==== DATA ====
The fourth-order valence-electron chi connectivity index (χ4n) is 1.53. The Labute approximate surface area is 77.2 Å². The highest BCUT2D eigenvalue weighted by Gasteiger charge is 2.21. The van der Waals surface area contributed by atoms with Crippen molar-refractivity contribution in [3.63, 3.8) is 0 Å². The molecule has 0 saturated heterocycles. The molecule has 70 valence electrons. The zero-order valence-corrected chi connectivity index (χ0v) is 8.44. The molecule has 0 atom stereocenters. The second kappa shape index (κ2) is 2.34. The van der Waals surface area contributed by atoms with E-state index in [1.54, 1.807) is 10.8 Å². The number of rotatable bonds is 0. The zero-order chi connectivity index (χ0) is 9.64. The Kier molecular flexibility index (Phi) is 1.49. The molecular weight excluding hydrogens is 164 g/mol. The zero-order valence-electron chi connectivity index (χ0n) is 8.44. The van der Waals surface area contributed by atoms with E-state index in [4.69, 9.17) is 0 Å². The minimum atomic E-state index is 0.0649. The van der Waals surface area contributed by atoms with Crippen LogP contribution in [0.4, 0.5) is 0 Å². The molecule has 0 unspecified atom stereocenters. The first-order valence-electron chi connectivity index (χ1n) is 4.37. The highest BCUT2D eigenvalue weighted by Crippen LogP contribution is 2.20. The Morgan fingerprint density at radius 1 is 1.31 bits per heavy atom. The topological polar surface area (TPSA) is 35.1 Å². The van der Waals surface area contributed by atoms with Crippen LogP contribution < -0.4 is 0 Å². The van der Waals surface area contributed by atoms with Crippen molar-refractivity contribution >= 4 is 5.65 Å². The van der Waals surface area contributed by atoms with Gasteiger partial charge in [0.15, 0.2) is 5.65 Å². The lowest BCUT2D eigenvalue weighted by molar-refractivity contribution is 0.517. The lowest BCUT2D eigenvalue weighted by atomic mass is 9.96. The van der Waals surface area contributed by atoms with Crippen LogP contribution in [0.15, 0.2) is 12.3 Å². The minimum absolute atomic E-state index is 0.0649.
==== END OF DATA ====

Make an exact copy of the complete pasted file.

The fourth-order valence-electron chi connectivity index (χ4n) is 1.53. The Labute approximate surface area is 77.2 Å². The highest BCUT2D eigenvalue weighted by Gasteiger charge is 2.21. The van der Waals surface area contributed by atoms with Crippen molar-refractivity contribution in [3.63, 3.8) is 0 Å². The molecule has 0 saturated heterocycles. The molecule has 70 valence electrons. The zero-order valence-corrected chi connectivity index (χ0v) is 8.44. The molecule has 0 atom stereocenters. The second kappa shape index (κ2) is 2.34. The van der Waals surface area contributed by atoms with E-state index in [1.54, 1.807) is 10.8 Å². The number of rotatable bonds is 0. The zero-order chi connectivity index (χ0) is 9.64. The Kier molecular flexibility index (Phi) is 1.49. The molecular weight excluding hydrogens is 164 g/mol. The zero-order valence-electron chi connectivity index (χ0n) is 8.44. The van der Waals surface area contributed by atoms with E-state index in [4.69, 9.17) is 0 Å². The minimum atomic E-state index is 0.0649. The van der Waals surface area contributed by atoms with Crippen LogP contribution in [0.4, 0.5) is 0 Å². The molecule has 0 unspecified atom stereocenters. The first-order valence-electron chi connectivity index (χ1n) is 4.37. The highest BCUT2D eigenvalue weighted by Crippen LogP contribution is 2.20. The Morgan fingerprint density at radius 1 is 1.31 bits per heavy atom. The topological polar surface area (TPSA) is 35.1 Å². The van der Waals surface area contributed by atoms with Crippen LogP contribution < -0.4 is 0 Å². The van der Waals surface area contributed by atoms with Crippen molar-refractivity contribution >= 4 is 5.65 Å². The van der Waals surface area contributed by atoms with Gasteiger partial charge in [0.15, 0.2) is 5.65 Å². The lowest BCUT2D eigenvalue weighted by molar-refractivity contribution is 0.517. The lowest BCUT2D eigenvalue weighted by atomic mass is 9.96. The van der Waals surface area contributed by atoms with Crippen LogP contribution in [0.15, 0.2) is 12.3 Å². The minimum absolute atomic E-state index is 0.0649.